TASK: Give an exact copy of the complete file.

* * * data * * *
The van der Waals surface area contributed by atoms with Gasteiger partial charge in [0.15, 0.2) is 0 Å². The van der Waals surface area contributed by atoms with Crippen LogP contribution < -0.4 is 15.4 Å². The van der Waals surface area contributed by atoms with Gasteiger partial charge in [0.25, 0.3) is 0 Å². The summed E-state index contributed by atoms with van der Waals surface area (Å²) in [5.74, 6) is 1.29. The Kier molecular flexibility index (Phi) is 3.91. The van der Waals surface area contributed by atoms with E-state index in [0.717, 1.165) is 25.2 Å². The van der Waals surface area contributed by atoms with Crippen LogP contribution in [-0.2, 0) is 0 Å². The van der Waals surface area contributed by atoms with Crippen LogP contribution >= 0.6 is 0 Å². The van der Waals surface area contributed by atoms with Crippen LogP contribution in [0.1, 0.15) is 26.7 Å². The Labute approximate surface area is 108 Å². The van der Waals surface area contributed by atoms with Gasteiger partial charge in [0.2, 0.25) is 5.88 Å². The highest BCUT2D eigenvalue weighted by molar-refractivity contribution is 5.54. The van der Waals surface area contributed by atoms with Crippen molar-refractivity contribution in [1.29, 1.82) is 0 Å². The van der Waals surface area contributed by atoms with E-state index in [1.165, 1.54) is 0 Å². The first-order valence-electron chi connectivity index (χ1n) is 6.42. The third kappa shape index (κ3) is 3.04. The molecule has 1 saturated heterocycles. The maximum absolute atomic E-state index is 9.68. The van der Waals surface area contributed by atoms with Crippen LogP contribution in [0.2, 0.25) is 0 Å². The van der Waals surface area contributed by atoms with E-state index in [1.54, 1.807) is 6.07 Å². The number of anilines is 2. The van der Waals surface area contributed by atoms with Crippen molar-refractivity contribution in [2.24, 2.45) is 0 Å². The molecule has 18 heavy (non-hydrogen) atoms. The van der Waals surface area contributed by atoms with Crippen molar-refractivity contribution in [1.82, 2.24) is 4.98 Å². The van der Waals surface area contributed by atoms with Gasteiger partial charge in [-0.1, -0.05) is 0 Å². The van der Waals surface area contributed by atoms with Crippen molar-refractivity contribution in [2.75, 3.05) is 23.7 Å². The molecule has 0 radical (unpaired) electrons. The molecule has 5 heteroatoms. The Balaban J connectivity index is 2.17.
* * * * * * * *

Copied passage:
The van der Waals surface area contributed by atoms with Gasteiger partial charge in [0.15, 0.2) is 0 Å². The van der Waals surface area contributed by atoms with Crippen LogP contribution < -0.4 is 15.4 Å². The van der Waals surface area contributed by atoms with Gasteiger partial charge in [0.25, 0.3) is 0 Å². The summed E-state index contributed by atoms with van der Waals surface area (Å²) in [5.74, 6) is 1.29. The Kier molecular flexibility index (Phi) is 3.91. The van der Waals surface area contributed by atoms with E-state index in [0.717, 1.165) is 25.2 Å². The van der Waals surface area contributed by atoms with Crippen LogP contribution in [-0.2, 0) is 0 Å². The van der Waals surface area contributed by atoms with Crippen LogP contribution >= 0.6 is 0 Å². The van der Waals surface area contributed by atoms with Crippen LogP contribution in [0.1, 0.15) is 26.7 Å². The Labute approximate surface area is 108 Å². The van der Waals surface area contributed by atoms with Gasteiger partial charge in [0.2, 0.25) is 5.88 Å². The highest BCUT2D eigenvalue weighted by molar-refractivity contribution is 5.54. The van der Waals surface area contributed by atoms with Crippen molar-refractivity contribution in [1.29, 1.82) is 0 Å². The van der Waals surface area contributed by atoms with E-state index in [1.165, 1.54) is 0 Å². The first-order valence-electron chi connectivity index (χ1n) is 6.42. The third kappa shape index (κ3) is 3.04. The molecule has 1 saturated heterocycles. The maximum absolute atomic E-state index is 9.68. The van der Waals surface area contributed by atoms with Crippen LogP contribution in [0.2, 0.25) is 0 Å². The van der Waals surface area contributed by atoms with E-state index in [1.54, 1.807) is 6.07 Å². The number of anilines is 2. The van der Waals surface area contributed by atoms with Crippen molar-refractivity contribution in [2.24, 2.45) is 0 Å². The molecule has 18 heavy (non-hydrogen) atoms. The van der Waals surface area contributed by atoms with Crippen molar-refractivity contribution in [1.82, 2.24) is 4.98 Å². The van der Waals surface area contributed by atoms with Gasteiger partial charge in [-0.1, -0.05) is 0 Å². The van der Waals surface area contributed by atoms with Crippen molar-refractivity contribution in [2.75, 3.05) is 23.7 Å². The molecule has 0 radical (unpaired) electrons. The molecule has 5 heteroatoms. The Balaban J connectivity index is 2.17.